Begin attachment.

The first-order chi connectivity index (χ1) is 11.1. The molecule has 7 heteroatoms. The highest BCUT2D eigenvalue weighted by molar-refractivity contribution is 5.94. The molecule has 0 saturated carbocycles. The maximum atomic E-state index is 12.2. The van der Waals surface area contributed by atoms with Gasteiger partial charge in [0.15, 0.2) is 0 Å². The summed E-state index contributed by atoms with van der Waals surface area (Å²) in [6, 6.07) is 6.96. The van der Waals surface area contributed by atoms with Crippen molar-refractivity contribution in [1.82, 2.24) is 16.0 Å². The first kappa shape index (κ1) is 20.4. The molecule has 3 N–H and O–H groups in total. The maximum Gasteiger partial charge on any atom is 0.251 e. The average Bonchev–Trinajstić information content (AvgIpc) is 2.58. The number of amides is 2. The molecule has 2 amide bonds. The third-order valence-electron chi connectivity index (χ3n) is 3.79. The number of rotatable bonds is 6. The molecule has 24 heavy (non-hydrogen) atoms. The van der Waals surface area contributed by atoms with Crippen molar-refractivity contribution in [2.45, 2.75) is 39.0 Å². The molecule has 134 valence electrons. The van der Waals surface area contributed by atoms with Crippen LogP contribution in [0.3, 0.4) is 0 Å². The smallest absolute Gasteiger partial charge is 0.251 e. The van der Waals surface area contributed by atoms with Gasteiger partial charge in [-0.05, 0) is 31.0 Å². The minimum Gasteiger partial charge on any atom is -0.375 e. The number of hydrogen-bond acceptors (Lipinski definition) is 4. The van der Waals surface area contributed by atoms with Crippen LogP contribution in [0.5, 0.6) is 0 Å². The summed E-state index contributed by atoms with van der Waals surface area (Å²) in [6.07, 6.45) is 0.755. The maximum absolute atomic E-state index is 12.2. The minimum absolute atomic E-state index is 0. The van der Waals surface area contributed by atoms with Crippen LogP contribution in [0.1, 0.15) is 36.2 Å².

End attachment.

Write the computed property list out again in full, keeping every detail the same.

The first-order chi connectivity index (χ1) is 11.1. The molecule has 7 heteroatoms. The highest BCUT2D eigenvalue weighted by molar-refractivity contribution is 5.94. The molecule has 0 saturated carbocycles. The maximum atomic E-state index is 12.2. The van der Waals surface area contributed by atoms with Gasteiger partial charge in [0.15, 0.2) is 0 Å². The summed E-state index contributed by atoms with van der Waals surface area (Å²) in [6, 6.07) is 6.96. The van der Waals surface area contributed by atoms with Crippen molar-refractivity contribution in [1.82, 2.24) is 16.0 Å². The first kappa shape index (κ1) is 20.4. The molecule has 3 N–H and O–H groups in total. The maximum Gasteiger partial charge on any atom is 0.251 e. The average Bonchev–Trinajstić information content (AvgIpc) is 2.58. The number of amides is 2. The molecule has 2 amide bonds. The third-order valence-electron chi connectivity index (χ3n) is 3.79. The number of rotatable bonds is 6. The molecule has 24 heavy (non-hydrogen) atoms. The van der Waals surface area contributed by atoms with Crippen molar-refractivity contribution in [2.45, 2.75) is 39.0 Å². The molecule has 134 valence electrons. The van der Waals surface area contributed by atoms with Crippen LogP contribution in [0.3, 0.4) is 0 Å². The smallest absolute Gasteiger partial charge is 0.251 e. The van der Waals surface area contributed by atoms with Gasteiger partial charge in [-0.05, 0) is 31.0 Å². The minimum Gasteiger partial charge on any atom is -0.375 e. The number of hydrogen-bond acceptors (Lipinski definition) is 4. The van der Waals surface area contributed by atoms with Crippen LogP contribution in [0.5, 0.6) is 0 Å². The summed E-state index contributed by atoms with van der Waals surface area (Å²) in [6.07, 6.45) is 0.755. The maximum absolute atomic E-state index is 12.2. The minimum absolute atomic E-state index is 0. The van der Waals surface area contributed by atoms with Crippen LogP contribution in [0.1, 0.15) is 36.2 Å².